D. Lawrence Kincaid (born 1945) is a senior advisor for the Research and Evaluation Division of the Center for Communication Programs and an associate scientist in the Faculty of Social and Behavioral Sciences at the Johns Hopkins Bloomberg School of Public Health.[1]

Education and career

Kincaid received his B.A. (1967) in psychology from the University of Kansas. In 1967–1969, he was a Peace Corps volunteer in Colombia and facilitated community development and cooperative organization. He earned his M.A. (1971) and Ph.D. (1972) in communication from Michigan State University. In 1973, he joined the East-West Communication Institute at the East-West Center in Honolulu, Hawaii, and worked as a research associate under the directorship of Wilbur Schramm. He was also an associate professor in the Department of Communication at the State University of New York at Albany.

In the Johns Hopkins Bloomberg School of Public Health, Kincaid was founding director of the Research and Evaluation Division of the Center for Communication Programs from 1988 to 1997. He was also instrumental in establishing the Interdepartmental Health Communication Program and served as the first director. He has been involved in health communication programs in Asia, Latin America, and Africa for 30 years.


Kincaid is best known for his convergence model of communication,[2] a nonlinear model of communication wherein two communicators strive to reach "mutual understanding." He proposed the model in his 1979 East-West Communication Institute Monograph (Paper No. 18) and detailed it in his book, Communication Networks: Toward a New Paradigm for Research (Free Press, 1981) with Everett Rogers. In recent years this model has been particularly popular among proponents of development communication.

Kincaid identified seven epistemological biases that had characterized the dominant Western models of communication: (1) a view of communication as linear rather than cyclical; (2) a message-source bias rather than a focus on relatedness and interdependence; (3) an analysis of objects of communication in a manner that isolates them from larger contexts; (4) a concentration on discrete messages instead of silence, rhythm, and timing; (5) a concentration on persuasion rather than understanding, agreement, and collective action; (6) attention to individuals rather than relationships; (7) a model of one-way mechanistic causation rather than mutual causation.[3]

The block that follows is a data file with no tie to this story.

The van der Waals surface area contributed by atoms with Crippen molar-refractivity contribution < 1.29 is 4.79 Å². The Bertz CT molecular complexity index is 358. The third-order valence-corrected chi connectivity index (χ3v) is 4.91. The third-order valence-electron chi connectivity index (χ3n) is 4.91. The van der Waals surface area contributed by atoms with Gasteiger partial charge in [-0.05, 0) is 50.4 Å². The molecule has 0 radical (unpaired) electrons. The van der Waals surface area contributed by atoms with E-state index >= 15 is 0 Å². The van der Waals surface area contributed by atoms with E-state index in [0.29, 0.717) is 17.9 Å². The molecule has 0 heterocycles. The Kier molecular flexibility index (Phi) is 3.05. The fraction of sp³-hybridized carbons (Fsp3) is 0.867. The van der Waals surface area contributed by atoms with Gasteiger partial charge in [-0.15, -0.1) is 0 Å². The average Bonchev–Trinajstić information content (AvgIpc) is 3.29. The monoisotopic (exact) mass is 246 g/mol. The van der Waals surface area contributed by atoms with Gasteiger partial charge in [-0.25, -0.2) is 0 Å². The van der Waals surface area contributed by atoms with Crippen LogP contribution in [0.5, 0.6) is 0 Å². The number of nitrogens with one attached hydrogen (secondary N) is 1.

Kincaid also developed new methods for multivariate causal attribution analysis of communication impact, the communication for participatory development model, the ideational model for behavior change communication and evaluation, computer programs to analyze the multi-dimensional image of audience perceptions, computer simulation of social networks for the theory of bounded normative influence, and drama theory to measure the impact of entertainment-education programs.[4]

Kincaid is a co-author of Health Communication: Lessons from Family Planning and Reproductive Health,[5] considered by many as a seminal book on the topic of health communication. He edited Communication Theory: Eastern and Western Perspectives,[6] which won the 1988 Outstanding Book Award from the Intercultural and Development Communication Division of the International Communication Association.



  1. ^ http://www.jhuccp.org/research_bios Archived 2012-02-13 at the Wayback Machine.
  2. ^ D. Lawrence Kincaid (2002). Drama, emotion, and cultural convergence, Communication Theory, 12(2): 136–52.
  3. ^ D. Lawrence Kincaid (1979). The Convergence Model of Communication (East-West Communication Institute Paper No. 18). Honolulu, HI: East-West Center.
  4. ^ http://www.jhuccp.org/research_bios Archived 2012-02-13 at the Wayback Machine.
  5. ^ Phyllis Tilson Piotrow, D. Lawrence Kincaid, Jose G. Rimon, Ward Rinehart, with Kristina Samson (1997). Health Communication Lessons from Family Planning and Reproductive Health, Westport, CT: Greenwood. ISBN 978-0-275-95577-9.
  6. ^ D. Lawrence Kincaid (1987). Communication Theory: Eastern and Western Perspectives (Human Communication Research Series). San Diego, CA: Academic Press. ISBN 978-0-12-407470-5.